Tips on training recall
Most Siberian huskies cannot be trusted off leash simply because they will not come when called.
Yet there are Siberian huskies that are quite trustworthy off leash. We have several to prove this.
The secret is training a solid recall.
Here’s how we do it:
We start training immediately, at 8-12 weeks of age.
We train a solid recall before our pups are four months old.
Normally I train our dogs.
I teach the puppy what the command means by showing the puppy that I have a treat and saying the recall command when he is right in front of me.
Recall must be worthwhile for the dog. I use a high value treat that the puppy loves.
Once he gets the idea, I gradually call him from a greater distance or when he is not paying attention to me.
To teach, I reward the puppy with a high value treat from one hand and as he is eating it from my hand I use the other to gently grab his collar or scruff under his chin, praising him highly when he starts to eat the treat.
The puppy must learn that the command involves me holding onto his collar. But it is important that I do not ruin the recall command by reaching out or grabbing him before he learns that it is rewarding.
Ultimately, I want to be able to grab his collar and THEN reward him.
I make sure the pup doesn’t get to eat any pieces of the treat that may have dropped to the floor. I want him to learn to look to my hand for a treat, not the ground.
I teach recall inside the house with no other distractions. Then we practice outside or with other distractions or in as many situations as we can.
We practice regularly.
I use a long line attached to a regular neck collar.
A long line lets the pup be loose yet lets me remain in control.
Siberians that are always restrained by a leash typically never learn recall. We let the puppy have more freedom so he can learn.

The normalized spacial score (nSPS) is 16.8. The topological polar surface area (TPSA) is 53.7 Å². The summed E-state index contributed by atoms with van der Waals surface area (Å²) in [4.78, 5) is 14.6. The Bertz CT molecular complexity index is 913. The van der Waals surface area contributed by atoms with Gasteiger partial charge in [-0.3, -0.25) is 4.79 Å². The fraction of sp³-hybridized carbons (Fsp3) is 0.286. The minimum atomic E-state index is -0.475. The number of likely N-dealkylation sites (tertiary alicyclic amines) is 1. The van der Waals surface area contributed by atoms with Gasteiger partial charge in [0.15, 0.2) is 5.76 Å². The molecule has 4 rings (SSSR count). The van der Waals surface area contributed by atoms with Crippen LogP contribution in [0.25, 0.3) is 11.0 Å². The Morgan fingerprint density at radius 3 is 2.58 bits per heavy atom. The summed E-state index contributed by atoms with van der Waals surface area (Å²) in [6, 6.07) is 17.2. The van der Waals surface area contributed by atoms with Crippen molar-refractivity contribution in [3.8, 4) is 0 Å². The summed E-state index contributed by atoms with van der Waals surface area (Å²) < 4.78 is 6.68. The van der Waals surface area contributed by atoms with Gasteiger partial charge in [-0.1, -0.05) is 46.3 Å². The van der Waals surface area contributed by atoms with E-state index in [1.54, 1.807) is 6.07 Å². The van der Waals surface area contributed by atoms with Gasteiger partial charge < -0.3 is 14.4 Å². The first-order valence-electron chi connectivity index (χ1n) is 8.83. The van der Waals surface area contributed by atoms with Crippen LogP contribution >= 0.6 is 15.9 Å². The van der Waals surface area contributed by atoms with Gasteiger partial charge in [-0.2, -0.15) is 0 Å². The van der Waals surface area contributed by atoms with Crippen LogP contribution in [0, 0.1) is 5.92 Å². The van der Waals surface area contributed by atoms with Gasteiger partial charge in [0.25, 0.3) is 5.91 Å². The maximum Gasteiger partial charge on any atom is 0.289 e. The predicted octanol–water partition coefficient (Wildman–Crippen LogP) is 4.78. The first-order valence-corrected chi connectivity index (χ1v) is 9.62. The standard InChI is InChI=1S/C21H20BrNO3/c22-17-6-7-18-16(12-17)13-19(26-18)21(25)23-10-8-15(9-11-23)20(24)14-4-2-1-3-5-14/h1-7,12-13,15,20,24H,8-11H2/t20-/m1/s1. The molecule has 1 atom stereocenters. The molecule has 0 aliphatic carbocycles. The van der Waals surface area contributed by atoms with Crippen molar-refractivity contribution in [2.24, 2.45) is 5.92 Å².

I increase the length of the long line, let him drag it around, or eliminate it entirely once the puppy obeys consistently.
If the puppy doesn’t obey once I have detached the long line, I reattach a long line immediately.
The trick to the long line is to keep it slack. I don’t call the pup if the line is not slack.
I say the command ONCE and if the pup chooses to not obey, then I make it happen. Repeating the command over and over in hopes that the pup will eventually listen will ruin the command or teach him to ignore me when he feels like it.
The puppy is not deaf. He heard me. And it is not a request. So I make it happen. Letting him get away with the wrong choice teaches him that he has other choices, such as totally blowing me off when he feels like it.
When the puppy does not respond to the command, immediately I pick up the long line and correct him with a quick tug on the line. This correction is NOT meant to be a punishment. It is meant to simply orient his attention to me, the scruff that his collar is touching being an orientation spot. Then once I have his attention, I back up as I encourage him to follow me.
I give the pup a second to make a choice. I don’t correct him with a tug on his collar as I tell him to come; that will teach him to come only when I que by tugging on his collar, which won’t work when he is loose. I tell him to come and then give him a second to respond.
If he chooses to obey and then changes his mind before actually getting all the way to me, I remind him to pay attention with a tug on his collar.